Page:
Over the next few weeks and months, you’re going to read a number of epitaphs about the Detroit Pistons as we’ve come to know them for the better part of the last decade. About how a core that led them to the top of the NBA will be nothing more than a fond memory in the history books by the time camp breaks on the 2009-10 season and the soon-to-be retooled roster makes its debut.
There will be fingers pointed, there will be players blamed, there will be possible solutions floated. Rasheed Wallace phoned it in. Allen Iverson quit on his teammates (again). Fire Michael Curry. Trade Rip Hamilton. Bring back Chauncey! All choruses of criticism we’ve already heard and will likely continue to hear.
GM Joe Dumars, who sits at the head of the franchise table and has had the luxury of feasting on winning seasons, a championship, and six consecutive runs to the Eastern Conference Finals, now finds his plate empty earlier than it has been in a long time. His team was the only team to be swept in the first round of the 2009 NBA Playoffs. That’s a tough pill to swallow for a proud franchise that’s now faced with another superstar, Mr. LeBron James, dominating its division like Michael Jordan did with the Chicago Bulls in the ’90s. (At this point, I’m putting the odds of LeBron bolting Cleveland at just 25% or less.)
But this column isn’t about LeBron or the severe hurting he and his Cavalier teammates put on the Pistons last week. Said hurting was, however, an emphatic slamming of the book shut on the Motown legacy that was in large part authored by Dumars, Wallace, Hamilton, Billups, Tayshaun Prince, and Ben Wallace. There were many actions and decisions that set the wheels in motion towards this day of reckoning for the Pistons, but the one thing that sticks out as I look back on the one-time success and current failure of this squad is how much the uniquely insular mindset of its core players impacted both the positives and negatives.
More on the end of the Detroit Pistons after the break…
Very few franchises these days stay led by a group as tightly knit as this one was for this many seasons. Be it coach or player, once this core opened their arms in welcome, beautiful things often happened. We saw that when Larry Brown came to town and when Antonio McDyess joined the Pistons a year after the title win in ’04 and became like the long-lost brother finally reunited with his family. When at their best, the camraderie of this team exemplified everything that’s good about the NBA. They had each other’s backs, they knew where each other would be on the court and when, and they carried a quiet, unshakeable, and, yes, sometimes arrogant confidence about themselves.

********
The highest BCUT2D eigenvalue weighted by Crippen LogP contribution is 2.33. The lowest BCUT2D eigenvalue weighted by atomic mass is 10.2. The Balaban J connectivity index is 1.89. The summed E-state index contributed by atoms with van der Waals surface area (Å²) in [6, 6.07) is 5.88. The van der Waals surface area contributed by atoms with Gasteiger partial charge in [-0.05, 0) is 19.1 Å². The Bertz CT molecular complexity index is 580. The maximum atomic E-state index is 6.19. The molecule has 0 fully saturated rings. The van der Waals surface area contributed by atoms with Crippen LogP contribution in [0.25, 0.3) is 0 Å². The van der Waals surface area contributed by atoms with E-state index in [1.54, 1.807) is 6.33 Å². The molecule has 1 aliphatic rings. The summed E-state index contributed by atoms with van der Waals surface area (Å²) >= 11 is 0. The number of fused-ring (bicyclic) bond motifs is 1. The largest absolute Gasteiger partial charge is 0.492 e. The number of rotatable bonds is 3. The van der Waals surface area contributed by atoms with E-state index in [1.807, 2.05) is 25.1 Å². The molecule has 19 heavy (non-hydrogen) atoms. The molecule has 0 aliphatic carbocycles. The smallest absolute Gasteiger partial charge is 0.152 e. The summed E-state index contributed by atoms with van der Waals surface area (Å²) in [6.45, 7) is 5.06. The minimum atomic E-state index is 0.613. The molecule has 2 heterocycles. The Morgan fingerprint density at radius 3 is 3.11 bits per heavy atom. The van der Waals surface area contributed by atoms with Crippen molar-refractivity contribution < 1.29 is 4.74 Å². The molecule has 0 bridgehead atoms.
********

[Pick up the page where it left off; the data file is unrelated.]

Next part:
But when they tuned somebody out or outright denied them access into their inner circle, things could get ugly: see Flip Saunders’ dismissal as head coach, the shock at Billups’ trade and ensuing denial to welcome Iverson as one of their own with no strings attached, and the inability of Curry to get through to and resonate with guys like ‘Sheed and Hamilton during this disastrous season.
Whatever the line this core drew in the sand, if/when it was crossed there was usually no turning back despite the happy faces that were often worn for the media’s sake. They thought they knew better than the ones they disagreed with–I have to again go back to Flip Saunders, namely–and honestly, sometimes they probably did.
The special relationship shared within this great Pistons core helped them win countless battles most thought they’d lose, and took them to heights few thought them capable of reaching–most obviously, that stomping of the “mighty” Los Angeles Lakers in the 2004 NBA Finals. They found common ground as the underdog, the guys nobody else wanted, the underachievers. And they reveled in the fact that their success often came under extenuating (and for their fans, nailbed-skin peeling) circumstances: “if it ain’t rough it ain’t right” became Hamilton’s mantra midway through this six-year run, a mantra that was clearly also subscribed to by his partners in crime.
And that worked, for awhile, until the rough waters finally started to drown them. For all their success, they blew chances at achieving true greatness: that Game 7 NBA Finals loss to the San Antonio Spurs in ’05, the Conference Finals loss to the Miami Heat in ’06, the Conference Finals loss to a then-beatable Cleveland team in ’07. Not to take anything away from any of those teams, but I maintain to this day that the Pistons are the ones who shot themselves in the foot and squandered away the wins they needed.
It was there for the taking. There should be at least one more championship from this era. But there aren’t, and on some level that’s okay. You can’t win ’em all. But…
So, now, a core that’s already been chipped away at will likely be fully imploded and its pieces swept away into other parts of the NBA machine. Sunday was Rasheed Wallace’s last game as a Piston (and it’s a shame he ended his Motown career by going 0-7 in 29
pathetic scoreless minutes). It’ll likely be McDyess’ Piston curtain call too; he deserves to latch on with a contender. Rip Hamilton and Tayshaun Prince could both hear their names mentioned in trade talk this summer–I think at least one of them dons a new jersey next season.
And that’ll be that.
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